Expired or expiring.

ray8838

Senior Member
Chinese
1. An expired contract will have no legal effect.

2. An expiring contract will have no legal effect.

Sentence 1 is natural, but seems ungrammatical. We should use a present participle ( instead of past participle) to function as an adjective to modify "contract"regarding an active expression。

Am I correct?
 
  • entangledbank

    Senior Member
    English - South-East England
    The past participle can be used that way for intransitive verbs.

    Transitive: Someone broke the contract. So the contract is broken, and it is a broken contract.
    Intransitive: The contract expired. So it is an expired contract.
     

    Egmont

    Senior Member
    English - U.S.
    A contract can be expiring, in the present or near future. It can also be expired, in the past. In sentence 1, the past is meant, so expired is used. It is correct.

    (Cross-posted.)
     

    ray8838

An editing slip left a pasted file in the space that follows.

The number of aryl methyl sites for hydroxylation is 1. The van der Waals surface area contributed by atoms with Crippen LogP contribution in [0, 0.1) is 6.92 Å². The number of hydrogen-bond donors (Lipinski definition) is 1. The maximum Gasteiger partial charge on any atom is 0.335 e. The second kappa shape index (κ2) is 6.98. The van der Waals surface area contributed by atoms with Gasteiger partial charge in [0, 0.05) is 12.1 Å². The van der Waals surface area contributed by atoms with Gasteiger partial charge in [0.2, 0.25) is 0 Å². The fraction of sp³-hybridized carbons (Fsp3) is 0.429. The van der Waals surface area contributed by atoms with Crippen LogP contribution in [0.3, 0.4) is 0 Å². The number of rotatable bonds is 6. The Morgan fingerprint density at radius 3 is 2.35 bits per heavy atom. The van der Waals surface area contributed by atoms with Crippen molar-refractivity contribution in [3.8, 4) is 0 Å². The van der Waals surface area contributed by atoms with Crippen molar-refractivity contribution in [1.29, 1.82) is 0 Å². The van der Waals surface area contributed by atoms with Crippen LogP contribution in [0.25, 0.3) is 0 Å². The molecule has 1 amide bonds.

Senior Member
    Chinese
    A contract can be expiring, in the present or near future. It can also be expired, in the past. In sentence 1, the past is meant, so expired is used. It is correct.

    (Cross-posted.)
    I've never seen such usage: A contract is expiring or can be expired。 Can you say more?
     

    Myridon

    Senior Member
    English - US
    "An expiring contract" is in the process of expiring - the expiration date is still in the future - so it should still be in effect.
     

    ray8838

    Senior Member
    Chinese
    "An expiring contract" is in the process of expiring - the expiration date is still in the future - so it should still be in effect.
    "A contract is expiring " means "a contract will expire in the near future"。So we have an expiring contract。

    Correct?
     
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